Cognitive therapy

Cognitive therapy

Cognitive Distortions:

            Cognitive distortions are inappropriate ideas and thoughts realized under cognitive therapy. Such thoughts bring about negative thinking, which results in negative emotions. Dealing with such distortions and negative thinking causes better mood and avoids deformities, like depression and anxiety. Cognitive restructuring is a study related to dealing with such distortions.

Development of Schemas;

            A Schema (from the word Schemata), represents a mental setup, that shows a real life situation. The study of schemas show planned knowledge as a connection of mental structures which represents a world’s explanation. Schemata provides automatic thoughts which reduce the thinking required. New perceptions are organized in to schemata, resulting in effective actions without much effort. For example, we all have a spoon feeding schema and we can feed without difficult in darkness. Schemata can affect and prevent the use of acquired new information, like when original stereotypes make one to see an event that has not occurred because it is as per his schema. For example when a child slaps an adult, an onlooker may want to believe that it is the adult who slapped the child. Schemata have a relationship and many conflicting ones can be used on a similar information/data. When one schemata is activated, the related schemata is affected. The schema which is selected depends on activation, accessibility and timing.

            Accessibility refers to how fast a schema comes into play. It depends on past experience and knowledge. It acts as some cognitive shortcut and common explanation is chosen for new data/information.

            In Priming, a small stimululus provides necessary activation on a schema, for it to be used on future unknown information. However, it is not easy to notice other laboratory conditions.

Steps in Cognitive Therapy:

            Identification of feelings and consequences; Determine the positive and negative consequences. Then come up with internal and external outcomes.

            Identification of situations and stimuli causing the events’ sequence; familiar situations are also identified; this is where such unproductive thoughts are used to deal with/tackle events or occurrences. Find out how the situations are similar and different from cases that you have used constructive means of dealing with such situations.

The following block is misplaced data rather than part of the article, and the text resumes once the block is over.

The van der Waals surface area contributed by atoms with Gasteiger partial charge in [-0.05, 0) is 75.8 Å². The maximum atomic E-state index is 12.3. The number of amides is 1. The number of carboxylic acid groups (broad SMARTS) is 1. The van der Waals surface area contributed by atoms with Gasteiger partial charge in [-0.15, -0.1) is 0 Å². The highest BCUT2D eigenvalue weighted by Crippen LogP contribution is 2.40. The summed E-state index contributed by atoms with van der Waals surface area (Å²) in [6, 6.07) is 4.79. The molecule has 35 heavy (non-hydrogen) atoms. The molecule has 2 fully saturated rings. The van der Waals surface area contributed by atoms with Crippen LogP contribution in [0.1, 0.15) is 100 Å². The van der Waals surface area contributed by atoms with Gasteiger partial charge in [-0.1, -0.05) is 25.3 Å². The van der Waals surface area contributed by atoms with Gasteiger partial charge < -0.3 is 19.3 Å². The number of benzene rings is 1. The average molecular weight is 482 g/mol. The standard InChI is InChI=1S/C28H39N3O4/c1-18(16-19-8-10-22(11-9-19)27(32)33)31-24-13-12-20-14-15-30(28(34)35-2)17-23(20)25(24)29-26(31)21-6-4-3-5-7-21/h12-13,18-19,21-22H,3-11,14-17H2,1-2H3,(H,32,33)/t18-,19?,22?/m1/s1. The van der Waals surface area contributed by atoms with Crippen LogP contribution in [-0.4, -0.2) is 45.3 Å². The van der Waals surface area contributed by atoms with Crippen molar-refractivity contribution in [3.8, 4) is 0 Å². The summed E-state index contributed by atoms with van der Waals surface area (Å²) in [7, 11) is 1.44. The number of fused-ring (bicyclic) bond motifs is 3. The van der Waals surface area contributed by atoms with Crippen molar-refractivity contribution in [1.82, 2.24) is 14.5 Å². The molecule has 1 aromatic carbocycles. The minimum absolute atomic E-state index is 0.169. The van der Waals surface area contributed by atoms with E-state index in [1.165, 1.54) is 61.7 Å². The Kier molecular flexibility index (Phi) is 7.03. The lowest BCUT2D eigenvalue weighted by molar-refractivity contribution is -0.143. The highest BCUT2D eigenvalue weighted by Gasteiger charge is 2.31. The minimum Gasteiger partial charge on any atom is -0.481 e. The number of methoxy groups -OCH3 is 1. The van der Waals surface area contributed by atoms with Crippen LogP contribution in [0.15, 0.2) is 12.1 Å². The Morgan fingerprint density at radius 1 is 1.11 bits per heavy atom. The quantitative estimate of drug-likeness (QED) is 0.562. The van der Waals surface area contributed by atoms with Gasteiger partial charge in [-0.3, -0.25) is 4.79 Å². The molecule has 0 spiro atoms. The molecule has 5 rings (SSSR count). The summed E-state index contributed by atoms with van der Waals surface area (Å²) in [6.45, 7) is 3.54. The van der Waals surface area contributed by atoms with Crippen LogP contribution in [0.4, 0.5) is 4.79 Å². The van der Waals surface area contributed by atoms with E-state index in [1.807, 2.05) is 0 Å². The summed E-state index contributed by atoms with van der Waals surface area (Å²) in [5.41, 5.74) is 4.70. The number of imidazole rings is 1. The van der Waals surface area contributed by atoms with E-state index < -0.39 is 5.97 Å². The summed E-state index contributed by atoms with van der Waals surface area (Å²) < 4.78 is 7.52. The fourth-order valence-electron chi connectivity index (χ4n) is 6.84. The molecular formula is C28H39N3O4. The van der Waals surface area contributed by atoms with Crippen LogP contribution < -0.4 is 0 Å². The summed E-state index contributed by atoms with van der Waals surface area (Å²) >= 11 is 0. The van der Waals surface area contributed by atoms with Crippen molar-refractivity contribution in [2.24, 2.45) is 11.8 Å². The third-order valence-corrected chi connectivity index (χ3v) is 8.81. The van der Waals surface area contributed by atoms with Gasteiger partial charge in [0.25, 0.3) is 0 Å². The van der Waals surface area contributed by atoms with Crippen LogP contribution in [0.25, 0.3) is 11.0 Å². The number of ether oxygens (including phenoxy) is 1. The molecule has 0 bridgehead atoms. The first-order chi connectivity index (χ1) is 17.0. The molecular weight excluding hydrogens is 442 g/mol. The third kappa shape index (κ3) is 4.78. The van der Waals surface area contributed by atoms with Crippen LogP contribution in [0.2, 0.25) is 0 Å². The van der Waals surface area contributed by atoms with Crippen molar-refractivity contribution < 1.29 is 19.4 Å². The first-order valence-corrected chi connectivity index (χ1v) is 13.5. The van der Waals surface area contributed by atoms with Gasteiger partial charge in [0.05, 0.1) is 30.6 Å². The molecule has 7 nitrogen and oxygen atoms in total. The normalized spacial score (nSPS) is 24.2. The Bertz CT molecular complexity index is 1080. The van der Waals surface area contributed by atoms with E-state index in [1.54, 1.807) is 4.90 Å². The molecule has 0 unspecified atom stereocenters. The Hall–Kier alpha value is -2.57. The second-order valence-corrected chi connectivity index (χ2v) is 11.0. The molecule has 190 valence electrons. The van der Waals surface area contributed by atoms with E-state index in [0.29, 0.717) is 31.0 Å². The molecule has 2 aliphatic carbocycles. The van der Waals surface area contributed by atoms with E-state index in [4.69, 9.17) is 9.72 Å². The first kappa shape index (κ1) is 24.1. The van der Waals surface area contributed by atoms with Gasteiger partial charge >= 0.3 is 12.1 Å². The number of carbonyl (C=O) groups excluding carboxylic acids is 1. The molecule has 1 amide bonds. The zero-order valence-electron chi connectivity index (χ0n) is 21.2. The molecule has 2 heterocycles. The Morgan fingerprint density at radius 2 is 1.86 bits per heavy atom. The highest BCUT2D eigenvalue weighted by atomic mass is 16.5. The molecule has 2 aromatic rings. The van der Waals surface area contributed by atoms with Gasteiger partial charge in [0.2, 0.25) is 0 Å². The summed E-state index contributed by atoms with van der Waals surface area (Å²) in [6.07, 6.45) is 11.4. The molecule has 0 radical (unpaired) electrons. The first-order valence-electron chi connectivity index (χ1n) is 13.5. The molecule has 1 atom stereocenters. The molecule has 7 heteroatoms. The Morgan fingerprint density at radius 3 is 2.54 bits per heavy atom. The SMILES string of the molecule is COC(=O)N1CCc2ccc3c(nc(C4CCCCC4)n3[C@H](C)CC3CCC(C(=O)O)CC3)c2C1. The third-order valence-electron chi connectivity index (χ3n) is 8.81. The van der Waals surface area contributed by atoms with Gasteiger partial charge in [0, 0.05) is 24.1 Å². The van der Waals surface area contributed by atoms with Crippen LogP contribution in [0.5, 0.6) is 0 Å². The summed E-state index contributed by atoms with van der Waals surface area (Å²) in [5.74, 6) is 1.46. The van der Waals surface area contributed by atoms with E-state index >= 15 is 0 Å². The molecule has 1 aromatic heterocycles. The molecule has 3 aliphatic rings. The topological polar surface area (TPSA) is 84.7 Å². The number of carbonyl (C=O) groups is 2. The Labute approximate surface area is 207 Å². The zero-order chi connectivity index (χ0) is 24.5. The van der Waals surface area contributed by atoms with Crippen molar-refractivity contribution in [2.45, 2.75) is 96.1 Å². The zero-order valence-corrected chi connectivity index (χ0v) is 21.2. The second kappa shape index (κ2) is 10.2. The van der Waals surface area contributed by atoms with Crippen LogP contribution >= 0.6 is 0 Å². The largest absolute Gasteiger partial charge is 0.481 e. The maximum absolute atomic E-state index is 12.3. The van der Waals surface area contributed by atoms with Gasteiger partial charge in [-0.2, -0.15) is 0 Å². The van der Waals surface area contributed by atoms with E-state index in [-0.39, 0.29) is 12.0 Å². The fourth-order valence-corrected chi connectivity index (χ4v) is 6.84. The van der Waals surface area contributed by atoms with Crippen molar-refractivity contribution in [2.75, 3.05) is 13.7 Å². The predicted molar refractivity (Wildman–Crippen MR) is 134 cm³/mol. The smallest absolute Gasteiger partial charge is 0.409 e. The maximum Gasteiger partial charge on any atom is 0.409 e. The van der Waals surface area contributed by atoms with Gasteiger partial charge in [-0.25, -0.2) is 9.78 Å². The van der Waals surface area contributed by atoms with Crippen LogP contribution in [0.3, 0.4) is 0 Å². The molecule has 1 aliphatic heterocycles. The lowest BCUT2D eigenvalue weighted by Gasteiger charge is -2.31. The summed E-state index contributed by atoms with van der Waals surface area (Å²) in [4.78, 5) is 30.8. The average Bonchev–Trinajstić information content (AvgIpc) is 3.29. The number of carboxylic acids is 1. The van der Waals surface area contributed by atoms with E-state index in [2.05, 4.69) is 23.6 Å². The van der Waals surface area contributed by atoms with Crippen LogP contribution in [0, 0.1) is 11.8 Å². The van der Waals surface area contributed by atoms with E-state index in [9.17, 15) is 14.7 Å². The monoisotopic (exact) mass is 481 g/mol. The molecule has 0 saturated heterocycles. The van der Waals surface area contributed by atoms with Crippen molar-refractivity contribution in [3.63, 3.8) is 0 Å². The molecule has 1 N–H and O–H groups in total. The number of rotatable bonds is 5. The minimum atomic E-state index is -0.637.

Identification of unhealthy behaviors; behaviors that are unproductive and lead to unhealthy thinking are listed. For example, addiction, avoidance, attitude and defensiveness. These are the behaviors that cause inappropriate ideas and thoughts, leading to negative thinking. These unhealthy behaviors lead to unhappy mood and deformities, like depression and anxiety.

            Identification of thoughts coming before unproductive behaviors. In psychology. Any unproductive behavior has been brought about by some unproductive thoughts. When such are identified, it is easy to understand the reason behind the inappropriate ideas and negative thinking. The unproductive thoughts could also be due to cognitive biases or awkward beliefs.

            Compare the old belief system to the new belief system; Negative thoughts and ideas are compared to positive thoughts and ideas which represent your new “better” belief system. Decisions made should be, out of rational thinking and productive which is in line with your new thinking.

            Development of new constructive beliefs and thoughts to be used in such or familiar situations; Stereotypes should be replaced with new beliefs and rational thinking to be applied in different situations.

Some positive/constructive strategies include;

Focusing on your own thoughts and forgetting what others do because you have no control over them.

Having in mind that man is to error and you are a human being, so mistakes are allowed.

The last step in cognitive therapy is, practicing with the new beliefs and thinking; this process is repeated till the new positive thinking and beliefs become automatic in responding to new situations.

(Richard, 2001 p.12-47).

Reference:

Richard S. Scharf, (2001) Theories of Psychotherapy and Counseling Concepts and Cases, 4th

Edition. New York. Nerd Publishers.

 



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